Physical fitness and how you can help

Everyone can make a difference in young people’s lives by helping them include physical activity in their daily routines. If you are a parent, guardian, student, teacher, athletic coach, school administrator or board member, community sports and recreation program coordinator, or anyone else who cares about the health of young people, here are some steps you can take.

Everyone Can
  • Advocate for convenient, safe and adequate places for young people to play and take part in physical activity programs.
  • Encourage school administrators and board members to support daily physical education and other school programs that promote lifelong physical activity, not just competitive sports.
  • Set a good example by being physically active, making healthy eating choices and not smoking.
  • Tell young people about sports and recreation programs in their community.
  • Discourage the use of physical activity as a punishment.
Parents or Guardians Can
  • Encourage your children to be physically active.
  • Learn what your children want from physical activity programs and help them choose appropriate activities.
  • Volunteer to help your children’s sports teams and recreation programs.
  • Play and be physically active with your children.
  • Teach your children safety rules and make sure that they have the clothing and equipment needed to participate safely in physical activity.
Students Can
  • Set goals for increasing your physical activity and monitor your progress.
  • Encourage friends and family members to be physically active.
  • Use protective clothing and proper equipment to prevent injuries and illnesses.
  • Encourage the student council to advocate for physical education classes and after-school programs that are attractive to all students.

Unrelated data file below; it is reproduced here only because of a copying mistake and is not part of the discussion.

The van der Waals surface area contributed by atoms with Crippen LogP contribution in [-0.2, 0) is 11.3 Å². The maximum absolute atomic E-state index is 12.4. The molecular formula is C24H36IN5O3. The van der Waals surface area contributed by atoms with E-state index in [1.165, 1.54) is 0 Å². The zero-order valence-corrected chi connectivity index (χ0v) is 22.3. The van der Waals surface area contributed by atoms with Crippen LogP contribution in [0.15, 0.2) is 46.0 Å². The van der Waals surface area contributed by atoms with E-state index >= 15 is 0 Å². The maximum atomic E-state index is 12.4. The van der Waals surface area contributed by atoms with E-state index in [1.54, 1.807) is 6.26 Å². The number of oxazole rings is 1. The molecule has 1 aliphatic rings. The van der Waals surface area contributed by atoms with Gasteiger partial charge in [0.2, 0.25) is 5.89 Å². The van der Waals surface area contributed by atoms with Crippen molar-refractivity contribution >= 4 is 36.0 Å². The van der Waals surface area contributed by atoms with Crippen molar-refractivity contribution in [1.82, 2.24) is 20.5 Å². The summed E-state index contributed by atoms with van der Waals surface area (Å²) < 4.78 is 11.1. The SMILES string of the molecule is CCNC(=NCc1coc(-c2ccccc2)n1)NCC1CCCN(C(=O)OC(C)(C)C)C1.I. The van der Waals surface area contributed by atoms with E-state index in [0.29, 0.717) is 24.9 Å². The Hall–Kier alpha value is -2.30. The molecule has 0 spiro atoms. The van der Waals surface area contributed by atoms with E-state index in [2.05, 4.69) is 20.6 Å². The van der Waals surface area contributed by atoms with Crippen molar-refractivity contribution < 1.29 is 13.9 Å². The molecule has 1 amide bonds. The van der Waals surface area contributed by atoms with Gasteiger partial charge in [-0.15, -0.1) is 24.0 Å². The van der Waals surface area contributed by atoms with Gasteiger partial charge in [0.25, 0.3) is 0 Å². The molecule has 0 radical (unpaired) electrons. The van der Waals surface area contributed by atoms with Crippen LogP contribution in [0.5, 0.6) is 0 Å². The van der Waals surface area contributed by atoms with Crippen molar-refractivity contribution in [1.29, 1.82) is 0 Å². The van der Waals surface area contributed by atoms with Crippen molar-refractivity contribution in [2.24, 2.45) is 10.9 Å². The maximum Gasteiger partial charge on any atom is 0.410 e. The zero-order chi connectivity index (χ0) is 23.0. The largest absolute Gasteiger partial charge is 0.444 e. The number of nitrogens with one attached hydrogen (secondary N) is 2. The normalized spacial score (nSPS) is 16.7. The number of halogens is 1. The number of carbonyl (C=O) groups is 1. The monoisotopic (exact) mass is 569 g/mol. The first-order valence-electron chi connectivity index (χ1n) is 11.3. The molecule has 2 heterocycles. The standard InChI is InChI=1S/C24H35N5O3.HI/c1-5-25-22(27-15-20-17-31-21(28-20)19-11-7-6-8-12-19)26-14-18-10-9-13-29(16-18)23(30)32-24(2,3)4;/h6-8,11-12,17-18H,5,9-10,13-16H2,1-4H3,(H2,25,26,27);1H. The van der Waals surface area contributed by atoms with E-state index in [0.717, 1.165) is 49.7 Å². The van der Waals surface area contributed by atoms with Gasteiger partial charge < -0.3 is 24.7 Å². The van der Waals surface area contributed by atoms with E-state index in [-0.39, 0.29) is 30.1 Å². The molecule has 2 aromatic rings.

• Take elective courses in health and physical education.
Teachers and Coaches Can
  • Use curricula that follow CDC’s Guidelines for School and Community Programs to Promote Lifelong Physical Activity Among Young People and the national standards for physical education and health education.
  • Keep students moving during physical education classes.
  • Ensure that young people know safety rules and use appropriate protective clothing and equipment.
  • Emphasize activity and enjoyment over competition.
  • Help students become competent in many motor and behavioral skills.
  • Involve families and community organizations in physical activity programs.
  • Refrain from using physical activity, such as doing push-ups or running laps, as punishment.
Community Sports and Recreation Program Coordinators Can
  • Provide a mix of competitive team sports and noncompetitive, lifelong fitness and recreation activities.
  • Increase the availability of parks, public swimming pools, hiking and biking trails and other places for physical activity.
  • Ensure that physical facilities meet or exceed safety standards.
  • Ensure that coaches have appropriate coaching competencies.
  • Work with schools, businesses, and community groups to ensure that low-income young people have transportation and appropriate equipment for physical activity programs.